Day in Nairobi

Thursday, April 27, 2023
Nairobi, Nairobi County, Kenya
After I got checked into the right hotel, and got a shower and changed clothes, I went downstairs to see if any of the Administration were down for breakfast. They were leaving to go up to Nakuru a day before the rest of us would come up. I was able to see Mr. Horchak and Mr. Franks and their wives just before they left to get ready.
But I also was also able to see Daniel Harper. Like me, he was spending the night in Nairobi and would go up the next day. He had a few things to do, and said he’d call me in a little bit and we could talk.
One of the most important things to adjusting to big time changes is to stay up until normal time to go to bed in your new location. So much as I wanted to just go to sleep, I knew I couldn’t. I got some work done, and took just a 15 min nap assuming it would not disrupt my sleep tonight.
Daniel called and asked if I’d like to take a tour of a coffee plantation. They grow a lot of very good coffee here, and Fairview Estate coffee plantation gives tours that shows how it grows, how they process it, and ends with a coffee tasting as well as coffee and cookies. It sounded interesting, and besides, anything to do with coffee has to be a good way to stay awake until I can go to bed!
When we got signed in we were told there would be three others who would join us, but they were running a few minutes late. It turned out to be a French couple and their grown son. They live in the NW part of the US, and the son is currently living and working in Kenya. They’d come for a visit.
The tour was quite interesting, although with my jet lag and exhaustion I had some difficulty paying as much attention as I wanted to. When we found a tree with red berries on it (referred to as cherries) our guide invited us to pick one and chew on it. The red outside is rather sweet, but the inner bean at this raw stage had surprisingly almost no taste at all.
She took us around to show the machines that take off the outside, and then they are sorted, roasted, sorted again, and moved toward packaging. In the tasting room she explained the different elements of some of the coffees and allowed us to taste some dark roast and medium roasts. There was a distinct difference!
Finally, we moved to a covered table and chairs and they brought two urns of fresh coffee and (except yours truly) Daniel and this family enjoyed a lively and somewhat animated conversation. I didn’t understand very much, but it was a bit entertaining to listen to the passion in their speech, and expressions on their faces. It seemed they all enjoyed it greatly!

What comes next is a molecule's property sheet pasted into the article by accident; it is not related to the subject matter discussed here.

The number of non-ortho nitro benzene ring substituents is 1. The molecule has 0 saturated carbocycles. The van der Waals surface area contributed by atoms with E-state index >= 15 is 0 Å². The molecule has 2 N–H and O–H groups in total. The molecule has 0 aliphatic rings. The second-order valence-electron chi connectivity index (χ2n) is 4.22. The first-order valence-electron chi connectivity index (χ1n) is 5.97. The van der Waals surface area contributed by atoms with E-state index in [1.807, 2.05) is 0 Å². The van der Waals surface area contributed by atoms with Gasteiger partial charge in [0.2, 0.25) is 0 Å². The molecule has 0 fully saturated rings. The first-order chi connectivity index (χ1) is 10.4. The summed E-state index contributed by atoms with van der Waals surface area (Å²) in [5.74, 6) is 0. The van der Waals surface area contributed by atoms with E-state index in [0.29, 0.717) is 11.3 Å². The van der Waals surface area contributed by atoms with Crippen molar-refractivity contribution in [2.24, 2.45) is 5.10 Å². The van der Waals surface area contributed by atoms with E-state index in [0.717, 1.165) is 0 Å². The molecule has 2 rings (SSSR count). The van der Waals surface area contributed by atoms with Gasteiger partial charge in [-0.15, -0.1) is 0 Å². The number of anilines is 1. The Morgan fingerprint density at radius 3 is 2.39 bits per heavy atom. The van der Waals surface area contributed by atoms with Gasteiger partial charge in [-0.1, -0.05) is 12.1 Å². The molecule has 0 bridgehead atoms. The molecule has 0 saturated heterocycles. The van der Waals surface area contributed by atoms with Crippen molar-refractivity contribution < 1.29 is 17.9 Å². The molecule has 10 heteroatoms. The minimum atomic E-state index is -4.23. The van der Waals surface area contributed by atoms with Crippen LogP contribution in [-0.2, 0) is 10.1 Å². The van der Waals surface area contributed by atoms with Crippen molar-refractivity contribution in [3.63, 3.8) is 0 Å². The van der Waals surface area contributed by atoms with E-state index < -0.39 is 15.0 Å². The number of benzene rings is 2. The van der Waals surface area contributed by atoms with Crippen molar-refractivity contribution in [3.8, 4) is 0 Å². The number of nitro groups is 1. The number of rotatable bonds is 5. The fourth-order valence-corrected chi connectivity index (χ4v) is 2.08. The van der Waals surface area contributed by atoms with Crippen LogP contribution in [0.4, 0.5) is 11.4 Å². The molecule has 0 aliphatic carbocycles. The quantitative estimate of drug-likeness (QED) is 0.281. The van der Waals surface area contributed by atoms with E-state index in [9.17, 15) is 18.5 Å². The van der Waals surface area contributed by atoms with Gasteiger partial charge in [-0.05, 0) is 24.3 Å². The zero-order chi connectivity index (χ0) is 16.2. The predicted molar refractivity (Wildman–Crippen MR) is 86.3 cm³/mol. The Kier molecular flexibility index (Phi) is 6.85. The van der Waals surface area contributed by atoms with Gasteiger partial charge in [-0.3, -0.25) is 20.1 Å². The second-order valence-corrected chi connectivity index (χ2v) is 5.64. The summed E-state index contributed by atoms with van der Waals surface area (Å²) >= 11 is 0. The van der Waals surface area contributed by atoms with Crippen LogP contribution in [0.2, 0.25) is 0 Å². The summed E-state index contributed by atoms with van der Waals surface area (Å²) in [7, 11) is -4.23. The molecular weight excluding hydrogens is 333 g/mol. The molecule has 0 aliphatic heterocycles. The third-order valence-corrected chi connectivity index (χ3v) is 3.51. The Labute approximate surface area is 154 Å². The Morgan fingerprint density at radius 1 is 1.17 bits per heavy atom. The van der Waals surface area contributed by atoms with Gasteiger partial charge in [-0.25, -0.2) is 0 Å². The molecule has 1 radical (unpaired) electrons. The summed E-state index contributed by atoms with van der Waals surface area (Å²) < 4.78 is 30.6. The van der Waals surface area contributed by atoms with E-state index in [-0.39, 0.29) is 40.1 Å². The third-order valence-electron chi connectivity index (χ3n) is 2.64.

Daniel and I had perhaps a half mile walk back to the pavement where we could catch a cab. Just a little way into the walk the French family drove up behind us in their car, and offered to give us a lift part way. When the son found out where we were going, he said he would drive to the point where his route would begin to take us further away. We gratefully accepted the ride!
I had no data for some reason, but Daniel did, so he was able to call an Uber for us. I actually took two different tries, because the first driver was never able to find us! We are in front of a petrol station at a major intersection, so if he couldn’t find that, I’m not very confident he could get us to the restaurant we wanted anyway!
The second Uber driver arrived right away, and he knew where the Carnivore Restaurant was located, so off we went!
I’ve been told the Carnivore is somewhat of an iconic place to eat in Nairobi. As the name implies, it is known for meat! We arrived and were seated in a pleasant atmosphere. We get a salad and starter. There is a lazy susan of sorts in the middle of the table with various sauces on it. There was a mint jelly, creamy garlic, bar-b-que sauce, spicy pepper sauce and more. These are each intended for different kinds of meats.
And then the meats started coming. There is a little flag on top of the lazy susan, and as long as that flag is standing up, waiters keep coming by with more meats. It is all you can eat, so they keep coming until you “yield” by laying down your flag!
Some of the options offered including pork, alligator meatballs and such we politely declined. But the large legs of beef, an entire turkey, chicken and more that kept coming by were very enticing – and we both accepted slabs and chunks of various meats multiple times as they kept coming by!
At one point a Kenyan drum and dance band set up right beside our table and played a song. It was entertaining, but all conversation had to stop while they were playing!
Finally, we had to yield. Besides, Daniel’s wife, Cindy, was flying in this evening, and he had to get back to he airport in time. So we headed out to summon another Uber, feeling much like we wouldn’t need to eat again until next week…
At the end of a very long day, I made my way up to my room ready to collapse into bed as Daniel went on to the airport. But before I could crawl into bed, I got a call from our group from Ghana. They were at the airport, and due to one passport that would expire in 5 months, they need a letter from me before they would allow him on the plane. After a couple of calls, and talking directly to the airport official to get what he wanted, I was able to send the letter over by email. And with that, all was good, and they were all allowed on board.
Satisfied with that, and completely exhausted, I didn’t just drift off to sleep, I think I plunged headlong into it – and slept well all night long!



Interesting to visit the coffee plantation and have memories to take home of really fresh coffee.